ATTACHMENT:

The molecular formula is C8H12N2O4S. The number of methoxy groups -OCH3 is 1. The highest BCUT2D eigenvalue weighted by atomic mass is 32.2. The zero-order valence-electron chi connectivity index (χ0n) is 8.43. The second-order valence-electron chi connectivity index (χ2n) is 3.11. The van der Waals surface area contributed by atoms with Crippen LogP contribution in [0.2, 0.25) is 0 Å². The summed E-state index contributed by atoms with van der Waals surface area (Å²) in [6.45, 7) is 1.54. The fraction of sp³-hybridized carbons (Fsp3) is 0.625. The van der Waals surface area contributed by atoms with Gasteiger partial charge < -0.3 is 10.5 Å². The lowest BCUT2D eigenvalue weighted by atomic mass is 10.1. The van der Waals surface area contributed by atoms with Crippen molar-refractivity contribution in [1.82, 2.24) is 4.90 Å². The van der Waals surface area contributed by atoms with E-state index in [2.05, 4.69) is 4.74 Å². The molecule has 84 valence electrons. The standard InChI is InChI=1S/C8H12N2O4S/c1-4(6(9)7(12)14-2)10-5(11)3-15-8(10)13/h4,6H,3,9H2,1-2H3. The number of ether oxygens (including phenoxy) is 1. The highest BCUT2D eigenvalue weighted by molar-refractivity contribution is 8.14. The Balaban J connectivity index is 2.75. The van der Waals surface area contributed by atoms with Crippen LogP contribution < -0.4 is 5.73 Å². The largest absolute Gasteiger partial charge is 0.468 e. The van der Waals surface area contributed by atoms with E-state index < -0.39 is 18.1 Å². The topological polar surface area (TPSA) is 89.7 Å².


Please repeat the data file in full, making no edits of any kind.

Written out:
The molecular formula is C8H12N2O4S. The number of methoxy groups -OCH3 is 1. The highest BCUT2D eigenvalue weighted by atomic mass is 32.2. The zero-order valence-electron chi connectivity index (χ0n) is 8.43. The second-order valence-electron chi connectivity index (χ2n) is 3.11. The van der Waals surface area contributed by atoms with Crippen LogP contribution in [0.2, 0.25) is 0 Å². The summed E-state index contributed by atoms with van der Waals surface area (Å²) in [6.45, 7) is 1.54. The fraction of sp³-hybridized carbons (Fsp3) is 0.625. The van der Waals surface area contributed by atoms with Gasteiger partial charge < -0.3 is 10.5 Å². The lowest BCUT2D eigenvalue weighted by atomic mass is 10.1. The van der Waals surface area contributed by atoms with Crippen molar-refractivity contribution in [1.82, 2.24) is 4.90 Å². The van der Waals surface area contributed by atoms with E-state index in [2.05, 4.69) is 4.74 Å². The molecule has 84 valence electrons. The standard InChI is InChI=1S/C8H12N2O4S/c1-4(6(9)7(12)14-2)10-5(11)3-15-8(10)13/h4,6H,3,9H2,1-2H3. The number of ether oxygens (including phenoxy) is 1. The highest BCUT2D eigenvalue weighted by molar-refractivity contribution is 8.14. The Balaban J connectivity index is 2.75. The van der Waals surface area contributed by atoms with Crippen LogP contribution < -0.4 is 5.73 Å². The largest absolute Gasteiger partial charge is 0.468 e. The van der Waals surface area contributed by atoms with E-state index < -0.39 is 18.1 Å². The topological polar surface area (TPSA) is 89.7 Å².